purple square In 2004, the rate of Gonorrhea among AI/ANs was 117.7 per 100,000 per 100,000 population, 5.5 times higher than the rate among Asian Americans and Pacific Islanders, the group with the lowest rate (21.4).7

The rate of Chlamydia among AI/ANs was 705.8 per 100,000, 5.3 times higher than the rate among Asian Americans and Pacific Islanders, the group with the lowest rate (133.7).8.
purple square The estimated rate of AIDS diagnoses for American Indian and Alaska Native adults and adolescents was 9.9 per 100,000 persons, the 3rd highest rate after those for African American adults and adolescents (72.1 per 100,000) and Hispanic adults and adolescents (25.0 per 100,000). The estimated AIDS diagnosis rate was 7.1 per 100,000 for white adults and adolescents and 4.4 per 100,000 for Asian and Pacific Islander adults and adolescents.9

Top of Pageto top of page, arrow up

PROGRAMS AND ACCOMPLISHMENTS
To address these disparities, CDC and ATSDR work with tribal governments, tribal organizations, urban Indian health centers, IHS, and other partners to establish and increase partnerships, increase collaborations, and provide funding and technical assistance.2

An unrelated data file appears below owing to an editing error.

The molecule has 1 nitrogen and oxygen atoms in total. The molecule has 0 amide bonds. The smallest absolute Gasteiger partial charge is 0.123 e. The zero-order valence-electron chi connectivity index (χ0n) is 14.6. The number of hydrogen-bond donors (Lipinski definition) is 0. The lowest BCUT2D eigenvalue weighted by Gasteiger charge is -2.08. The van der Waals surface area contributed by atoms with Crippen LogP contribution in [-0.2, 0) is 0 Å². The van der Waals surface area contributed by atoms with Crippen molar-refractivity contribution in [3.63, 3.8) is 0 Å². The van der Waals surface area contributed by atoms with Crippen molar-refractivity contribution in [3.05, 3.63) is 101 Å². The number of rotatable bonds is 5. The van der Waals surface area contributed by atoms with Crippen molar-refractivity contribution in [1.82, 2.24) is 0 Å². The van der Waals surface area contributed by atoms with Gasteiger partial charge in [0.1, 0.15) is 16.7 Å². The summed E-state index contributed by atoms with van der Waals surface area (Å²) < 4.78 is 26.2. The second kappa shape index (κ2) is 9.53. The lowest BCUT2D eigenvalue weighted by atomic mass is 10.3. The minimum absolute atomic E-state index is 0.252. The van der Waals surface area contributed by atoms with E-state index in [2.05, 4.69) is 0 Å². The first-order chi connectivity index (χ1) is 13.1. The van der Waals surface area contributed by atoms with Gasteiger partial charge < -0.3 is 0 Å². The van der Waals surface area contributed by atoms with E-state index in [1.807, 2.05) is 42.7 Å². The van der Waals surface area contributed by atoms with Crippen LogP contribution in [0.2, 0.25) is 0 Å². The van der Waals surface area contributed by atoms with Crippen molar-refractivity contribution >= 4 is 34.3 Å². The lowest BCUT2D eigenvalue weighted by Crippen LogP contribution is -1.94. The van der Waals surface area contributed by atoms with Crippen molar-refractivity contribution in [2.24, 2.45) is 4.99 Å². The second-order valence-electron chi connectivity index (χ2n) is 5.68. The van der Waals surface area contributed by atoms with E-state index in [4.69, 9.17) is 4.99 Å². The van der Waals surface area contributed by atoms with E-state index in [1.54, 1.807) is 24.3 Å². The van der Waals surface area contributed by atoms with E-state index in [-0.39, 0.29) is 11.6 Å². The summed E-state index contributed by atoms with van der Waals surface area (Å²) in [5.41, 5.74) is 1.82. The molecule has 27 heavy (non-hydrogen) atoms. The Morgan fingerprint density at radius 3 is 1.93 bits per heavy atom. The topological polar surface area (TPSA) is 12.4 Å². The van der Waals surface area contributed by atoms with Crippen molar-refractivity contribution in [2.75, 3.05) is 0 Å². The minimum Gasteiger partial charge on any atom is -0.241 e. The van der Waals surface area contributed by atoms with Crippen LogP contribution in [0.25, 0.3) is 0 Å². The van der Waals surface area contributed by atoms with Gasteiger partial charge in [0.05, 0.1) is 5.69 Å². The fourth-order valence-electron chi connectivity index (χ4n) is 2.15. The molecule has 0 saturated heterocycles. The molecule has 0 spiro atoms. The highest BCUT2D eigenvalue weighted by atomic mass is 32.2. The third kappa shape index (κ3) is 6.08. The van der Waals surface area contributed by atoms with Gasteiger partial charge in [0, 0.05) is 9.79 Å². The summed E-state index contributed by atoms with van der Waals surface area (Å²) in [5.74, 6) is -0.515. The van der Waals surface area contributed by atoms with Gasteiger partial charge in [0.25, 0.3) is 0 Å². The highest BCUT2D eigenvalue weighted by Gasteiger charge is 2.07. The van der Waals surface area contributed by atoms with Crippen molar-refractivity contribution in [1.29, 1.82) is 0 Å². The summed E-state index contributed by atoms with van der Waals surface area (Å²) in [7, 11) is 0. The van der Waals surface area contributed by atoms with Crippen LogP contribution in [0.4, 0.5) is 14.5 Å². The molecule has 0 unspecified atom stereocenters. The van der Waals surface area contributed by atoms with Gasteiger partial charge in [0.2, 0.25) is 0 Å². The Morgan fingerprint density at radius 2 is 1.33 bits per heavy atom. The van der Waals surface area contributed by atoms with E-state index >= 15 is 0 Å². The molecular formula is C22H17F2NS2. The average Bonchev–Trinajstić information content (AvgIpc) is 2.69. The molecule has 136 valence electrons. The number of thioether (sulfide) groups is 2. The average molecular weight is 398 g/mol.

During the past Fiscal Year, CDC and ATSDR have begun implementing their Tribal Consultation Policy (TCP) that provides agency guidance for working effectively with AI/AN communities and organizations, as well as enhancing AI/AN access to CDC and ATSDR programs.  The policy identifies when CDC programs should involve Tribal leaders and outlines specific responsibilities regarding program activities, including mutual participation in setting program and budget priorities.  CDC and ATSDR also commit professional staff to positions in Indian country and work with the Indian Health Service (IHS) to strengthen AI/AN public health infrastructure and capacity.

Top of Pageto top of page, arrow up

FOR MORE INFORMATION
Centers for Disease Control and Prevention (CDC)
  CDC's Office of Minority Health (OMH)
    American Indian and Alaska Native (AI/AN) Populations
    American Indian & Alaska Native National, Regional & Local Health Boards List
    Tribal Epidemiology Centers
    CDC's Tribal Consultation Policy
    569 American Indian/Alaska Native Tribes
  CDC Office on Smoking and Health
  American Indians and Alaska Natives and Tobacco
  ATSDR Office of Tribal Affairs
Indian Health Service
Indian Health Service (IHS) AI/AN Heritage Month Events
White House Presidential Proclamation
White House Executive Order 13270: Tribal Colleges and Universities
U.S. Census Bureau Facts on the AI/AN Population
Bureau of Indian Affairs
FirstGov for Tribal Governments and American Indians
National Council of Urban Indian Health
Social Security Online: American Indians and Alaska Natives
Healthfinder: American Indians and Alaska Natives